The BNF recently changed their guidance to provide two dosing regimens for naloxone. This now comprises of a 400mcg dose for reversal of respiratory depression with acute opioid overdose or low dose (100mcg) for patients who may be palliative or post-operative where a continued therapeutic opioid effect is required.
This update followed a patient safety alert issued by NHS England in 2014 which highlighted concerns with inappropriate doses of naloxone administered in patients on long-term opioid treatment. Rapid reversal of opioid analgesia can lead to intense pain, distress and acute withdrawal syndrome resulting in hypertension, cardiac arrhythmias, pulmonary oedema and cardiac arrest. Recommendations given in the alert stated that naloxone should be given with caution to certain patient groups in respiratory depression.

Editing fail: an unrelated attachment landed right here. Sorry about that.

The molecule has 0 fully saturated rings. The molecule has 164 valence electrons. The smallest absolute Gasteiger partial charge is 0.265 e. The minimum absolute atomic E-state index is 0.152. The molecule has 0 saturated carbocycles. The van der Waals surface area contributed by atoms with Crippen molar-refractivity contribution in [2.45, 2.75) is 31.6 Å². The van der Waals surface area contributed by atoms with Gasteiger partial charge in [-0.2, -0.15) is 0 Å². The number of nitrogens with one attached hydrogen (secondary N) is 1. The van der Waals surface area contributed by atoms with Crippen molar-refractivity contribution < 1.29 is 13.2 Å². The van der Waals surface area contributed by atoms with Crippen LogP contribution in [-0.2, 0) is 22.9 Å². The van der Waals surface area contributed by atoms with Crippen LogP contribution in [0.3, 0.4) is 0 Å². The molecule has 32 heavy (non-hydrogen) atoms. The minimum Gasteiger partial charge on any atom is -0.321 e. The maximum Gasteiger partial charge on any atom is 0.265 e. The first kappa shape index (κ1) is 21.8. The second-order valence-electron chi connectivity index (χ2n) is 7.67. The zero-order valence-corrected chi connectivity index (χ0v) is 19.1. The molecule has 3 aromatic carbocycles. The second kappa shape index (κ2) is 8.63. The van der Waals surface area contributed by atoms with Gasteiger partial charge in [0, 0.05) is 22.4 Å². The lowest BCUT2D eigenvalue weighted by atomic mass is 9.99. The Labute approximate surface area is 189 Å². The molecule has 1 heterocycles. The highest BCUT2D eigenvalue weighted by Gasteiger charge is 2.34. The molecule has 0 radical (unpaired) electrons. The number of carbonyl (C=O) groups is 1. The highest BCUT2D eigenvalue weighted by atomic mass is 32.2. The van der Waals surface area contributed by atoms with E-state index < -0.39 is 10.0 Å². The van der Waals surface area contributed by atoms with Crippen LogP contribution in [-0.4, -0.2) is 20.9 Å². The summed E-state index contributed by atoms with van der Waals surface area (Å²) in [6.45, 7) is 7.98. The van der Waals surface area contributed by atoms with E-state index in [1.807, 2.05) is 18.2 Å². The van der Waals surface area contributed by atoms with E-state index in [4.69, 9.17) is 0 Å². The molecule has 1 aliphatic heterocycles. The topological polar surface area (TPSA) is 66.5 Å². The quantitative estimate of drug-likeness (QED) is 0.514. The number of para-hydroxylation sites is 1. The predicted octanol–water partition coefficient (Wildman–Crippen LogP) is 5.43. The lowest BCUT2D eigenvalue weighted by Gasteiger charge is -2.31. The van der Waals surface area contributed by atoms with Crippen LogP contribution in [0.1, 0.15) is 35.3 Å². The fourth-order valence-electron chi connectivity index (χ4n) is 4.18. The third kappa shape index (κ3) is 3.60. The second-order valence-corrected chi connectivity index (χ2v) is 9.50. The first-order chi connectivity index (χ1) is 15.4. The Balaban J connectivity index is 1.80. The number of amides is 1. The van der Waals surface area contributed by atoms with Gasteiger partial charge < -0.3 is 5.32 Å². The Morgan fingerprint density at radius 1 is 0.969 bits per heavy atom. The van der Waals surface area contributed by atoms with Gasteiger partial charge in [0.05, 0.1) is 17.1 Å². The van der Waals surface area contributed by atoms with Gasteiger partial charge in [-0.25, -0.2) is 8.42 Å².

Determining local compliance with national guidance
In 2015 we audited the use of naloxone against our Western Sussex Hospital NHS Foundation Trust (now University Hospitals Sussex West) guidelines, which demonstrated poor compliance. Subsequently, a guideline was created for naloxone dosing together with changes to the Electronic Prescribing and Administration System (EPMA) prescribing protocols. It was therefore necessary to conduct another clinical audit to determine whether prescribing had improved.
Despite changes to guidance, the creation of EPMA protocols and links to guidelines to facilitate the use of naloxone, prescribing did not follow recommendations.
The Trust’s guidance on the management of opioid-induced respiratory depression expresses a respiratory rate less than eight and an AVPU scale of P or U. An AVPU scale is a system adapted for the measurement of a level of consciousness. This shows if the patient is alert (A), has a response to verbal stimulation (V), to pain stimulation (P) or if the patient is completely unresponsive (U). There is no standard definition for respiratory depression or a definitive assessment method which may limit diagnosis and management.